Patrick Semansky / AP
Orioles fans and the Boston Red Sox got to see the full measure of the club’s power-laden offensive attack on Wednesday and Thursday, when the Orioles scored a total of 25 runs. They delivered their highest-scoring game on Wednesday when they scored 13 runs without the benefit of a home run. Thursday, they were more in character, hitting seven home runs on the way to a 12-run performance. The Orioles scored a total of 44 runs over the week, which would have been more than adequate if they had been distributed a bit more evenly over the four-game Red Sox series, during which they scored just two runs in each of the first two games. The O’s also scored six runs in one inning on Friday night after falling behind by seven, which was exciting but ultimately fruitless.
SEE MORE GALLERIES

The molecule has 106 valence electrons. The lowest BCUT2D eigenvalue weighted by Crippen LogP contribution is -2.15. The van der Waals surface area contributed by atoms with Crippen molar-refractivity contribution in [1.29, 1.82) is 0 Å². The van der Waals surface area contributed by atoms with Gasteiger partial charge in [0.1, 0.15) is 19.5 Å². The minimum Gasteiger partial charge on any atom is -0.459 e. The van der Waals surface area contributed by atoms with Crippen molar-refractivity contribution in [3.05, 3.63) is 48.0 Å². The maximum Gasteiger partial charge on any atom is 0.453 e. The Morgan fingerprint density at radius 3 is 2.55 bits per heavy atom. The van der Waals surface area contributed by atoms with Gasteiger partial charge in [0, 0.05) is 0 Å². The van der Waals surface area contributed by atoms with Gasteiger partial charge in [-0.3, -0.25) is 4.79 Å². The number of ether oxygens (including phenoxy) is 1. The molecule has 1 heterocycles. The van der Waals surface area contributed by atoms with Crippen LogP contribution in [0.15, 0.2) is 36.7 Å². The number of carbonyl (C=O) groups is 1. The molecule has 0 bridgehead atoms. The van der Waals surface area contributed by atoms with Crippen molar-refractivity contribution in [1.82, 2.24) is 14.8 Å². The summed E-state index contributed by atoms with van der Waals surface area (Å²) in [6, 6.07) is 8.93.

Karl Merton Ferron / Baltimore Sun
It has already been established that the stingy Orioles defense has raised the bar so high that a week like this past one, in which the club made an error in five of seven games, seems problematic. It really wasn’t. The O’s certainly would be a steadier team with a healthy J.J. Hardy at short and Manny Machado back at third, but the infield still is very efficient with solid defensive utility guys Ryan Flaherty and Paul Janish filling the void on the left side. One thing is beyond dispute. This past week was a dramatic improvement over the previous one, during which the O’s made 10 errors and committed four in a game twice. Clearly, that was an anomaly and is unlikely to be repeated.
SEE MORE GALLERIES
Every week, Orioles columnist Peter Schmuck will grade the performance of the Orioles in five categories. The letter grades are not directly tied to any particular statistic, but are representative of a cumulative evaluation of everything - tangible or intangible - that falls under that particular category.